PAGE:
North American wheat exporters are preparing for a tumble in
shipments to Brazil after the country reinstated a tariff on wheat bought in
from countries outside South America, amid hopes of a bumper domestic crop.
Brazil's foreign trade assembly, Camex, has reinstated a 10%
tariff on wheat imports from outside the Mercosur trading zone, ditching a concession
introduced last year after a poor domestic harvest, and a weak crop too in Argentina,
the default origin of Brazilian buy-ins.
The move will likely call time on a upswell in Brazilian imports
from North America, and in particular the US, which Brazil has turned to thanks
to the shortfalls in local supplies.
"The chance of Brazil importing any more US hard red winter
wheat is slim due to Brazil wheat harvest about to get underway and additional
wheat coming in from Argentina and Paraguay," US-based broker Fintec Group said.
Brazil bought 3.47m tonnes of US wheat in 2013 £ nearly half
total imports of 7.2m tonnes, according to Camex, and they have remained
strong so far in 2014 too.
According to the US Department of Agriculture, shipments for
the 2013-14 crop year, which finished at the end of May came in at some 4.2m tonnes, a nine-fold increase year on year.
And while US wheat exports to Brazil have slowed, they have
maintained a historically strong pace so far in 2014-15, with 626,800 tonnes
shipped as of August 7 and a further 356,500 tonnes on order.
Indeed, some Brazilian producers have long been pressing
Camex to reinstate tariffs, complaining over an extension issued in June,
despite the likelihood of an improved domestic harvest.
"The government defended its action citing the fact that it
was cheaper to import wheat from the US into north eastern Brazil than it was
to truck wheat from southern Brazil to north eastern Brazil," influential crop
scout Michael Cordonnier said.
Domestic food inflation is seen as a sensitive topic during
what is an election year.
In fact, the country is expecting a bumper harvest this
year, with the US Department of Agriculture forecasting a record 6.3m-tonne
crop, and Brazil's own Conab crop bureau pegging production at 7.50m tonnes.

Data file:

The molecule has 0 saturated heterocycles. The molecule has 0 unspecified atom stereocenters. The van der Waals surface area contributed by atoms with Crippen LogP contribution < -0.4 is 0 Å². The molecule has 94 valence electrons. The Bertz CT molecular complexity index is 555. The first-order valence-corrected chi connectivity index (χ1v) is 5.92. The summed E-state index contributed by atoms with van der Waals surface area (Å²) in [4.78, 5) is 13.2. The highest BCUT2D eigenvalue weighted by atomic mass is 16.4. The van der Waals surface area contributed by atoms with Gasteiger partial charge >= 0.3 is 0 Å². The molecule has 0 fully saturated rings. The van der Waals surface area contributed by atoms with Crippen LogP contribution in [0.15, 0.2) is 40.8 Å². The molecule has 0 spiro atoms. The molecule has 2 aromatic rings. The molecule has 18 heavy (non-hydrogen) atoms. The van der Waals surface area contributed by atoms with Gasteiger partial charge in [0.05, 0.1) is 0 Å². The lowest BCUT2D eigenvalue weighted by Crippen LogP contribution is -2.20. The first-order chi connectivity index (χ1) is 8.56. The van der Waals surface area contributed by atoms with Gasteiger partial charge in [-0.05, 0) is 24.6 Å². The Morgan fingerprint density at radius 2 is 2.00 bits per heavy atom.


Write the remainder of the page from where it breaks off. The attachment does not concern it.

The improvement reflects, on Conab estimates, both a 21%
jump in plantings and improved hopes for the yield, seen rising 12.4% to 2.81
tonnes per hectare, helped by strong rains which promoted crop establishment.
The strong crop prospects have depressed local prices in the
top growing state of Parana to some R$33.64 per 60 kilogramme sack, close to
the minimum price of $33.45 per sack guaranteed by the government.
"Wheat prices are expected to fall to below the minimum price
set by the government when the harvest gets into full swing," Dr Cordonnier
said, quoting estimates from Brazilian producers' group that the government
will need to subsidise the sale of 3m tonnes of wheat if it is to defend the
minimum price guarantee.
The strong harvest prospects have also raised talk of
Brazil, typically noted as a wheat importer, featuring on export markets,
filling some of the gap left by a poor-quality European harvest.
"There is even talk of Brazilian milling wheat finding its
way to Algeria from the end of September onwards," traders at one major European
commodities house said.
Meanwhile, with Brazil
having bought from the US in particular hard red winter wheat, the
potential slump in demand from Americas is being seen as one cause of a
surprise underperformance in Kansas City hard red winter wheat futures, besides raised production estimates .
Given quality problems of crops in Europe and, to a lesser
extent, Russia and now in the spring wheat crop in the US, many analysts have
expected hard red winter wheat futures to outperform.